Many insurers are now providing partial coverage and discounts for LASIK because of its high popularity. Large union group insurance plans may pay for a portion of the costs. Schedule an appointment with your human resources office or union representative to find out if their plan covers this procedure. Large employers also offer subsidized health insurance plans that pay for part of the costs of LASIK. You can ask your company about any benefits for elective eye procedures.
Insurance providers will cover this surgery when patients meet specific criteria. Get free health insurance quotes and see which plans cover LASIKS. Be aware, however, that most vision plans only offer a discounted rate or partial coverage for laser eye surgery. If you have a consultation with a doctor’s office, they can also tell you if your current insurance will offer any coverage for the LASIK procedure. Health insurance plans may cover LASIK for patients with the following health conditions:
Refractive errors caused by an injury - They will consider eye surgery for vision disorders that result from an injury in an accident, a fall, etc.
Eye changes following surgery - Insurers will provide LASIK if an operation caused a refractive error.
Bad refractive errors - Insurance companies may cover eye surgery for extreme refractive errors; however, there is no standard of impairment that insurers will cover in these corrections. Individuals should check with their insurers since many have inconsistent standards regarding which operations they’ll reimburse.
Patients who have certain medical conditions - Insurers may approve LASIK for patients who can’t wear glasses or contacts because of physical limitations (such as allergies, intolerances or deformities).
Speak with your provider and find out if your insurance plan has benefits for refractive surgery.
Can My Vision Insurance Help with LASIK Surgery?
Most vision insurance plans don’t cover refractive surgeries like LASIK, because they are elective procedures that aren’t medically necessary. These attitudes have slowly changed. A few vision insurance providers have decided to cover some but not the entire cost for this procedure. If your vision plan doesn’t cover any coverage for LASIK surgery, SmartFinancial can help you find one that offers these elective benefits. Our transparent insurance technology allows you to compare plans and rates from multiple insurance providers in your area.
Vision plans generally cover only part of the costs. There are other non-insurance ways to lower the cost of LASIK procedures such as financing plans, Flexible Spending Accounts (FSA), and Health Savings Accounts. Some vision providers offer an insurance discount on treatment and additional savings when members use an in-network surgeon.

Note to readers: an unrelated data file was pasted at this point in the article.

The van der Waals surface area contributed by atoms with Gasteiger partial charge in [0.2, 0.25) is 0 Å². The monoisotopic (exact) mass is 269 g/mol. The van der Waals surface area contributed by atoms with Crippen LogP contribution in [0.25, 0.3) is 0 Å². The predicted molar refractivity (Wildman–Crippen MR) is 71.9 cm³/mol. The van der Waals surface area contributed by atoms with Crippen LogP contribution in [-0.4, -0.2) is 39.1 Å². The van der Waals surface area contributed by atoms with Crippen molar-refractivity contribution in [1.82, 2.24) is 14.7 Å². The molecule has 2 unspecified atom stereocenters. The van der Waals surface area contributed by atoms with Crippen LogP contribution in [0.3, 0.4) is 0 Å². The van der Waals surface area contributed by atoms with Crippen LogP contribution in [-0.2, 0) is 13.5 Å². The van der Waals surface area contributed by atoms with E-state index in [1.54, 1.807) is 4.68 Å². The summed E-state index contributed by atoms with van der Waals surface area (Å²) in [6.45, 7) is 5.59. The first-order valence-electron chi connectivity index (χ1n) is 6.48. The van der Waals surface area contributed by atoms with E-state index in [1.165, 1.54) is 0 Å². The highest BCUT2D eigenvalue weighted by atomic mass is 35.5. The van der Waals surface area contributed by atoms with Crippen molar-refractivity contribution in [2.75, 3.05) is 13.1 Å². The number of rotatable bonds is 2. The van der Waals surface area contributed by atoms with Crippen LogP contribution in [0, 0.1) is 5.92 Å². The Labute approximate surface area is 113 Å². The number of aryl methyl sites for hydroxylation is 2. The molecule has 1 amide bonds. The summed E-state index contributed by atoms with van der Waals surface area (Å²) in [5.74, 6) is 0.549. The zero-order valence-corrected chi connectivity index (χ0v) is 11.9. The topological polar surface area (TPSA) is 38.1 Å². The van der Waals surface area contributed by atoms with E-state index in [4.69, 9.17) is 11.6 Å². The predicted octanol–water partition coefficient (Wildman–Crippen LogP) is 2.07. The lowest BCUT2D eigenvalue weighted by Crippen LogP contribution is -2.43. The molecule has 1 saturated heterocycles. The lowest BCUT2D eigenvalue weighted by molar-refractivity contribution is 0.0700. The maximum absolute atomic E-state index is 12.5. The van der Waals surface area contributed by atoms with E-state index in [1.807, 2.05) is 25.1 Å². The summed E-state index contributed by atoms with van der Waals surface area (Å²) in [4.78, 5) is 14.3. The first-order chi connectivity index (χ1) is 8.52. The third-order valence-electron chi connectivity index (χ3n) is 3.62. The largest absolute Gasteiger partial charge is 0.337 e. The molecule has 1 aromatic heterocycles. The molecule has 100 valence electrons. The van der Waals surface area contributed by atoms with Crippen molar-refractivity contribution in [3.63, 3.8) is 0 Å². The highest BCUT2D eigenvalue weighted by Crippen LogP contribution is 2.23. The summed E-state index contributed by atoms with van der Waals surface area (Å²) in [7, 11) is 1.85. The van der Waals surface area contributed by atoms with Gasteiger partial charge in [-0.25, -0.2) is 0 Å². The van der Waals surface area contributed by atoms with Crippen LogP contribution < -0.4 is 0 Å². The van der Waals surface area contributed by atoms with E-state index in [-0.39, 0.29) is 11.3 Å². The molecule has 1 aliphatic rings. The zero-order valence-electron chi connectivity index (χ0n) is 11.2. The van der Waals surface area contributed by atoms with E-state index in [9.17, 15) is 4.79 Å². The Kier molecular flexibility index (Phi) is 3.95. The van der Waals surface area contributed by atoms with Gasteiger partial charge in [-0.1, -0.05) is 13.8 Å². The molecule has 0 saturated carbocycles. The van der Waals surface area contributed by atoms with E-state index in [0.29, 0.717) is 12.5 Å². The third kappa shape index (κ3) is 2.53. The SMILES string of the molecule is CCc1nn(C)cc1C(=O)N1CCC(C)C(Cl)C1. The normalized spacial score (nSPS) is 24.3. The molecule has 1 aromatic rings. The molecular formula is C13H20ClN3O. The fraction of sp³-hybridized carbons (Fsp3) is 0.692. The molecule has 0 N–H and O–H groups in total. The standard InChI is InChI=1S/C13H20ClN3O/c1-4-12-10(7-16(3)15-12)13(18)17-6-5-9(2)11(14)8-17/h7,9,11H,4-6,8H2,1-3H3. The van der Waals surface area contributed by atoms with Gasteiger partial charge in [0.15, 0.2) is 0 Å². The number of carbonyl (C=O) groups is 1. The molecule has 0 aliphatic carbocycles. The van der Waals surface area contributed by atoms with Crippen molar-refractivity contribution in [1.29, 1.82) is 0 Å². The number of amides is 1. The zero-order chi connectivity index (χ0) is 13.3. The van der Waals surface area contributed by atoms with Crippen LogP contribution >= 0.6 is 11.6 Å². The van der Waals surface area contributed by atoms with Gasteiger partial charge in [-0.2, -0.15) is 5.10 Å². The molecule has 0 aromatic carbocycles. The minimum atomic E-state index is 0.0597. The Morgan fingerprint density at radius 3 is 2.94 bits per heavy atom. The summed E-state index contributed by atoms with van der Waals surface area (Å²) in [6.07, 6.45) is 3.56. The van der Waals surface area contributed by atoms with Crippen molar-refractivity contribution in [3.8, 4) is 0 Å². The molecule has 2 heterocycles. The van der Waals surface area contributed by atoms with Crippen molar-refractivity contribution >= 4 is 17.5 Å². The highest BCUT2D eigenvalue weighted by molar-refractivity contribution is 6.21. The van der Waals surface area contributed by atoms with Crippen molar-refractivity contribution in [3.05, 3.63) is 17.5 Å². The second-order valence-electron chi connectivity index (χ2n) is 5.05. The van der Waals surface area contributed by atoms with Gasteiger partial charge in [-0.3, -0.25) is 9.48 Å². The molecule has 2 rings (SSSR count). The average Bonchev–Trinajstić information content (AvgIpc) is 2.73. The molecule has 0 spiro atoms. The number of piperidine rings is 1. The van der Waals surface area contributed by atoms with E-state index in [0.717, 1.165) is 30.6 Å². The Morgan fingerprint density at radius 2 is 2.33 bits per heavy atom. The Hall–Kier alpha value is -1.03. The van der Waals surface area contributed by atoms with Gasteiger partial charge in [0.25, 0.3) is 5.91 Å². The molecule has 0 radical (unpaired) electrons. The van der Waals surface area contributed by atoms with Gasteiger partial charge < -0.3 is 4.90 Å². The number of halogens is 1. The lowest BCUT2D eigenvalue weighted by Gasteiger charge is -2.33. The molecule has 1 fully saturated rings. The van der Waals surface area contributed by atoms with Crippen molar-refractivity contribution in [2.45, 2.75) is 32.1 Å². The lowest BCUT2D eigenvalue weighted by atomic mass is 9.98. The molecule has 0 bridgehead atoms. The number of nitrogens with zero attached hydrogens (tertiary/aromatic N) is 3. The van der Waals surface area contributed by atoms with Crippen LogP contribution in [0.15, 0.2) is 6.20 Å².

Flexible Spending Accounts and Health Savings Accounts
Some patients use Flexible Spending Accounts (FSA) to pay for their LASIK surgery. This account allows people to save pre-tax income from your job and use it for out-of-pocket health care expenses. Any unspent money doesn’t roll over at the end of the year.
Health Savings Accounts (HSA) allow people to divert money, tax-free and use it for LASIK surgery. To be eligible for this account, you must be enrolled in a high-deductible health plan (HDHP) by your employer. All unspent money rollovers, so you can use it the following year.
The maximum annual employee contribution to an FSA is $2,750 in 2020. The tax-free annual contribution limit for HSA is $3,550 per individual and $7,100 for families. If you have enough time and money, you can wait two years to save up for LASIK surgery using your HSA. The maximum annual employee contribution to an FSA is $2,750; however, the average cost for LASIK surgery was $2,246 per eye in 2019.
LASIK for U.S. Military Members
Service members in the U.S. military may be able to obtain LASIK and other corrective eye surgeries free of charge. It will depend on your assigned rank and duties in each branch. Do you need a vision plan that can help cover the cost of a Lasik procedure? Buying insurance can be confusing, but SmartFinancial can help simplify the process. We have helped shoppers save money on insurance, one policy at a time.
You don’t have to spend hours comparing coverages and prices with different carriers. Our transparent technology platform matches people with the right insurance carrier and coverage. You’ll only have to complete a simple application or speak with one of our expert insurance concierges. We’ll provide you with multiple quotes from insurance companies in minutes. You’ll be able to pay online or in person. It’s just that easy.